For most dancers, retirement is the first death. But PhD graduate Sarah Knox shows that life after working as a professional dancer can be just as rewarding, even transformational.

A woman smiling at the camera in her doctoral regalia.
Sarah Knox's doctoral journey was intertwined with her experiences as a dancer. Photo: Elise Manahan.

When Sarah Knox was just two years old, she already knew she wanted to be a dancer.

“I used to run around the house saying ‘I want to dance! I want to dance!’” Sarah says. “I don’t know where I got the idea from, but what I do know is that I have an innate need to move my body and it made absolute sense to be a dancer.”

By the age of five, Sarah began her formative training in dance, which spurred her professional career. Before she joined the University, Sarah performed with renowned dance companies in Aotearoa, including Footnote New Zealand Dance, Black Grace and the New Zealand Dance Company. Sarah’s dance journey also took her to Japan, and beyond the stage to film and television. After 12 years as a professional dancer, she made the decision to retire.

“There’s a saying that dancers die twice,” says Sarah. “They die when they retire, and when they really die. For many people, being a dancer is their identity.”

But even after retirement, Sarah’s dance career lived on, just in a different form. Encouraged by friend and colleague Professor Rosemary Martin, Sarah returned to tertiary education to pursue a postgraduate diploma (PGDip) in dance studies.

“I never planned to teach, and I didn’t want to go to uni to study, but the PGDip totally transformed my life,” she says. “I fell in love with the university setting and the possibility that I could follow my interests.”

After completing her PGDip, Sarah progressed onto a masters degree and taught undergraduate students.

“I love teaching our students,” she says. “They’re full of ideas, both in life and energy. I also like other parts of my role too. I really enjoy doing a bunch of different things – which is why I love working here. I love teaching and I like doing research. And I like administration!” she laughs.

“I’m also able to engage a lot through some of my roles at the university, with recruitment in high school and local studios. I still am involved with the dance community in New Zealand.”

There's a saying that dancers die twice. They die when they retire, and when they really die. For many people, being a dancer is their identity. 

Sarah Knox

Teaching inspired Sarah’s doctoral studies, and although she has taught various facets of Dance Studies, it’s choreography that’s the focus of her PhD.

“In the university context we teach our students how to make choreography as a collaborative process,” explains Sarah. “As educators, it’s very interpersonal, peer to peer and relational between the teacher and student. But through my own experience I quickly learnt student choreography always begins to reflect their identity, and this is where entanglements happen between students’ creative aspirations and personal challenges, curriculum needs, and industry expectations for art making.”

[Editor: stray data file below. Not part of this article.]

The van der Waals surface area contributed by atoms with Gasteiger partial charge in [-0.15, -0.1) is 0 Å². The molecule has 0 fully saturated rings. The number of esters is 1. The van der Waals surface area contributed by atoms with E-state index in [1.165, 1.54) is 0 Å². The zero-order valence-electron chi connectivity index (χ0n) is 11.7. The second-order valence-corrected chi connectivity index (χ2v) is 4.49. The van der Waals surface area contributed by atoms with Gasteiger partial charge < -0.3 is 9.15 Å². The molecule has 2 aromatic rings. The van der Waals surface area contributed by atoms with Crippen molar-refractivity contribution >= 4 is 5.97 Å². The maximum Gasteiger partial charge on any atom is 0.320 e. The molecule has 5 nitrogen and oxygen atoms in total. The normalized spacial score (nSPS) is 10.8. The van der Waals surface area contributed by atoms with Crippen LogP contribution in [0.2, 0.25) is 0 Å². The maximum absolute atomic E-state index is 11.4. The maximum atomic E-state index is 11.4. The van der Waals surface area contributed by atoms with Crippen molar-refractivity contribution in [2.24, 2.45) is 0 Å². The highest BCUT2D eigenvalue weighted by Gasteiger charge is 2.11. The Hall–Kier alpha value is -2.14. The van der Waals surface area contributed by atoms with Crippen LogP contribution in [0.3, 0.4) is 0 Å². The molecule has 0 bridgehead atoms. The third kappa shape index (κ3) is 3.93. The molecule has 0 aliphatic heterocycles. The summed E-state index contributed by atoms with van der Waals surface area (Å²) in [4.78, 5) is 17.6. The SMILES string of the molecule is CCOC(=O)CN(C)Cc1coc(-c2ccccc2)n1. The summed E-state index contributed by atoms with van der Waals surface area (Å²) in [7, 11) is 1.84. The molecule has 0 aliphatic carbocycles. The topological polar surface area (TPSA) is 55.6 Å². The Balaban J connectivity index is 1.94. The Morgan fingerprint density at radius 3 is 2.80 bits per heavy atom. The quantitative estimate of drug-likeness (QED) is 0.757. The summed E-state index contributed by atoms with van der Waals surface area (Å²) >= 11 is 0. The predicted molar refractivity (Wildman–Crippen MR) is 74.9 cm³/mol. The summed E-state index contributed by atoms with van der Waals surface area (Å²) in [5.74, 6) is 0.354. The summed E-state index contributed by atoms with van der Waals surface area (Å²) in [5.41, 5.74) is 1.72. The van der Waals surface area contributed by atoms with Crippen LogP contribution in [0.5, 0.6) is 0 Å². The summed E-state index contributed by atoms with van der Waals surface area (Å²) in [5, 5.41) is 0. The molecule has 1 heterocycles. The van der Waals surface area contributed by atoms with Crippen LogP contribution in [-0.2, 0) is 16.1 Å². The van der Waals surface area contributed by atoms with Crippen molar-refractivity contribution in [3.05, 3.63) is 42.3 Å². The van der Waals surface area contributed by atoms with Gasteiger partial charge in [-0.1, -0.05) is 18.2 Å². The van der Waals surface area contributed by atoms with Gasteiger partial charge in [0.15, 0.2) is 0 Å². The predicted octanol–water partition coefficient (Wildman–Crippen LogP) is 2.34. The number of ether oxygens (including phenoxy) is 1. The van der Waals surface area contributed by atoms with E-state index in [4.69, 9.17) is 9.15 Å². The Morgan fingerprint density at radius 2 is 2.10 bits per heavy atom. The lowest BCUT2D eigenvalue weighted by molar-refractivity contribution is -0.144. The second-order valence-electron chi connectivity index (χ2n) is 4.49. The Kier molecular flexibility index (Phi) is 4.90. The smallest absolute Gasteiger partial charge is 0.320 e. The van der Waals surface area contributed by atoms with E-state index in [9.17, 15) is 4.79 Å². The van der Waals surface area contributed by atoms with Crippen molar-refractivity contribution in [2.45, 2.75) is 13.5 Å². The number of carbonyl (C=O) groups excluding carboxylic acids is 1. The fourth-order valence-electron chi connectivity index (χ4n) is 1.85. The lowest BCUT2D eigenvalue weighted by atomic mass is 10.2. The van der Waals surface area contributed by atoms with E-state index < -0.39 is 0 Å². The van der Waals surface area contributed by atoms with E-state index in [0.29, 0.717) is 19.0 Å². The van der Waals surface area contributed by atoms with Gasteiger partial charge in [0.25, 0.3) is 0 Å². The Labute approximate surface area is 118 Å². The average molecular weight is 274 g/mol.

Sarah’s thesis examines the complexities of teaching choreography in tertiary education as well as the role of identity. Supervised by Professor Ralph Buck (Head of Department, Dance Studies) and Dr Rebecca Weber, Sarah interviewed three female choreography educators.

“When interviewing these educators, and through my own experience, I found that female choreography educators are pushed outside the boundaries of teaching and learning,” says Sarah.

“In a way, we’re often positioned by students as mother figures or carers. And then suddenly we’re in the role of counsellor - it doesn’t happen as much in any other type of dance classes. And it’s not isolated to New Zealand.”

For Sarah, the process of writing her thesis was an emotional entanglement, which saw her working full-time in her role as a lecturer while also studying part-time.

“You don’t stop life while you’re doing a PhD,” she says wisely, “Your PhD isn’t this separate thing that happens in over there in parallel – it’s another tangle with life! I couldn’t have done it with the support of my supervisor Ralph Buck and my family. You really need that support.”

While her thesis is complete now and made it onto the Dean’s List for exceptional research, the journey itself was life changing. During her studies, Sarah became a mum. She also faced tragic losses.

“I lost my father early on in my doctoral journey, and later my partner’s parents also passed away. It feels like my thesis is haunted by these people who have been incredibly supportive throughout my dance journey, so it’s quite a big deal for me to graduate, and I know they would be really proud of me.”

When Sarah handed in her thesis, she remembers feeling a great sense of relief, as well as thoughts of ‘where to next?’

Now that she’s had a bit more time to reflect on the next chapter of her life, she’s gearing up for further research, with her PhD serving as a solid foundation.

“There are elements of my doctoral research that feel really meaningful in regard to the state of the world at the moment and how we support young people to actually be together,” says Sarah.

“That's always been what has driven my research – how do we support people to understand each other? How do we support people to be together? That’s what I care about the most and these questions, in the context of dance, remain a focus for my ongoing research.”

Story by Shreta Rayan

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